>_ Unvalidated input

stdin: is not a tty

Security's Low-hanging Fruit

Code Red, Nimda, and SQL Slammer are three of the most well know worms that had a massive impact on the Internet. The industry has considerably improved since then, and it’s much harder to target operating systems in the past few years. Automated patching, vulnerability scanning, sandboxing, compiler, and memory management techniques improved by adding a layer of security and making exploit writing harder. A straightforward and easy to vulnerabilities in the infrastructure are almost non-existent and even when found the level of complexity required to exploit it on multiple systems reliably had grown exponentially.

Threat actors do not stand still

The threat actors are evolving as well. The traditional hacks for fun and profit, a.k.a. see how far we can spread this thing are few and far between. There are more sophisticated attackers nowadays whose goal is financial gain, and the Web is the perfect place for this. There are all sorts of sensitive personal and payment information processed, transmitted and stored by Web applications. I am sure that your personal data is there on some Web application right now.

Old problems in a new world

The widespread of web apps means new propagation channels for next generation of malware or worms. A growing number of popular websites with good reputation become compromised with the site owners having no knowledge of it. The site is then used to launch drive-by attacks where the malicious code on the web site attempts to covertly install malicious code on computers of visitors to the site.

The low hanging fruit

Software teams are turning to agile software development methods to improve velocity and deliver results quickly. Agile methods should generally promote a disciplined project management, but the reality is quite different. Web applications are put together in a rush with little attention given to security and defensive programming. A whole new ecosystem of web frameworks has sprung up to existence that prioritises quick results and ease of use over security. Many applications are so exposed that an attacker requires only very simple file inclusion exploits. That’s the reason why some people are exploiting them rather than targeting the underlying infrastructure. It only takes minutes to understand a typical web application’s coding errors. By nature, web applications to be successful must be indexed by Google and other search engines. It is a double-edged sword. A simple search for vulnerable installations may reveal more candidates with a similar vulnerability. In just a few minutes, an average attacker with little talent and even less time can compromise a typical web application.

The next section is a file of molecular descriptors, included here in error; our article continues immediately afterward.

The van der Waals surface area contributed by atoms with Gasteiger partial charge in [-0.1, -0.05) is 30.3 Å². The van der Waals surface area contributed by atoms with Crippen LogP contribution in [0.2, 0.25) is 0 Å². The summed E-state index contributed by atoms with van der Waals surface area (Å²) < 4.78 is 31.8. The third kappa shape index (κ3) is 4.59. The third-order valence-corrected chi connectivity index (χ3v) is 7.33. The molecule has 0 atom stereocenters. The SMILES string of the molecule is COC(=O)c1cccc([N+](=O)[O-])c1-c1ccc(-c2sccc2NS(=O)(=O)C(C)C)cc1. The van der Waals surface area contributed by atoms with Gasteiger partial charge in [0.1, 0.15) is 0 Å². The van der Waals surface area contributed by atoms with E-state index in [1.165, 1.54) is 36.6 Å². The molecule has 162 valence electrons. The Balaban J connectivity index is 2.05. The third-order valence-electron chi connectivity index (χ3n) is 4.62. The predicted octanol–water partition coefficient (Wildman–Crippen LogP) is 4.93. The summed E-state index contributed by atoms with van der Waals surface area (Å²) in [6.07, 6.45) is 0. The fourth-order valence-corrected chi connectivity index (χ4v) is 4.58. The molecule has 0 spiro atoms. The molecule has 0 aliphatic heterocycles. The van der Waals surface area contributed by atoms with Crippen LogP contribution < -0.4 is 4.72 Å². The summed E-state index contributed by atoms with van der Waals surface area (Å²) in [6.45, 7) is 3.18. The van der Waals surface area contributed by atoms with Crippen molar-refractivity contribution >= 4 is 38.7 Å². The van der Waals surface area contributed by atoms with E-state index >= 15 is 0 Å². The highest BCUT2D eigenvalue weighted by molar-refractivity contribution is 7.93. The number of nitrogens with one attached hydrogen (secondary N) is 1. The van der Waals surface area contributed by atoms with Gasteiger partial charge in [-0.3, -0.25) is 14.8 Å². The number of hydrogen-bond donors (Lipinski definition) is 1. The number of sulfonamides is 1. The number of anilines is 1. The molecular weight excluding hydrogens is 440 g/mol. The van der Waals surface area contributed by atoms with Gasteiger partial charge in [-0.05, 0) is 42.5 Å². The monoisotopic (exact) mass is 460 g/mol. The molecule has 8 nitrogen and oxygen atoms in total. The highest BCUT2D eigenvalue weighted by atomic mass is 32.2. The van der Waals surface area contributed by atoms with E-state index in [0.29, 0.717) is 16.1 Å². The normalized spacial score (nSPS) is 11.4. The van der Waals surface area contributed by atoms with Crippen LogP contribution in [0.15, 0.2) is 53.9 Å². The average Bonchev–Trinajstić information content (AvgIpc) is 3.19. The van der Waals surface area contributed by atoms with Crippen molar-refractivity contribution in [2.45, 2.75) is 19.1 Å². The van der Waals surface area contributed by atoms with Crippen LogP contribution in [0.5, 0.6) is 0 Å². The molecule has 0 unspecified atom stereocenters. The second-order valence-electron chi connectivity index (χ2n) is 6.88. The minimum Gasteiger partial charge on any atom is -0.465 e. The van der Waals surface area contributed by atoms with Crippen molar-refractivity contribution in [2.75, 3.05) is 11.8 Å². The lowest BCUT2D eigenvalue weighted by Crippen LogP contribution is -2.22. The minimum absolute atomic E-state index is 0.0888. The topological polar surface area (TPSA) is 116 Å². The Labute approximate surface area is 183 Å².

No silver bullet for AppSec

There are no silver bullets for ensuring web application security. No amount of network hardening, platform auditing, or vulnerability scanning can compensate for bad programming. Understanding the limitation of any automated application security tools is also essential. Tools like SAST, DAST and IAST are not technically capable of finding the types of vulnerabilities found by penetration testers or your QA team. Automated tools are not capable of identifying access control flaws or business logic issues. Robust application security is essential to the long-term survival of any organisation. Application security begins with secure coding and design, continues with security activities embedded in the software development lifecycle and is maintained over the life of the software.

It takes skill and manpower to design, review and test web applications. I’m afraid there are no shortcuts, it’s twisty and hard-to-follow route to success.

CapEx vs. OpEx: Budgeting for Application Security

In a highly agile environment, security is fast becoming embedded into the Continuous Delivery of software as part of the DevOps process. As we are shifting things increasingly forward in the software development lifecycle which means the budgeting of software security should be more aligned with development costs.

Basic definitions

Software development costs fall into two categories: capital expenses (CapEx) and operational expenses (OpEx). Let’s first recap the basic definitions of CapEx and OpEx:

  • CapEx is a business expense incurred to create an asset that will have a future benefit and will span beyond the current tax year. These assets are presumed to have a useful life. Expenses for these assets are recognised as they are depreciated over time.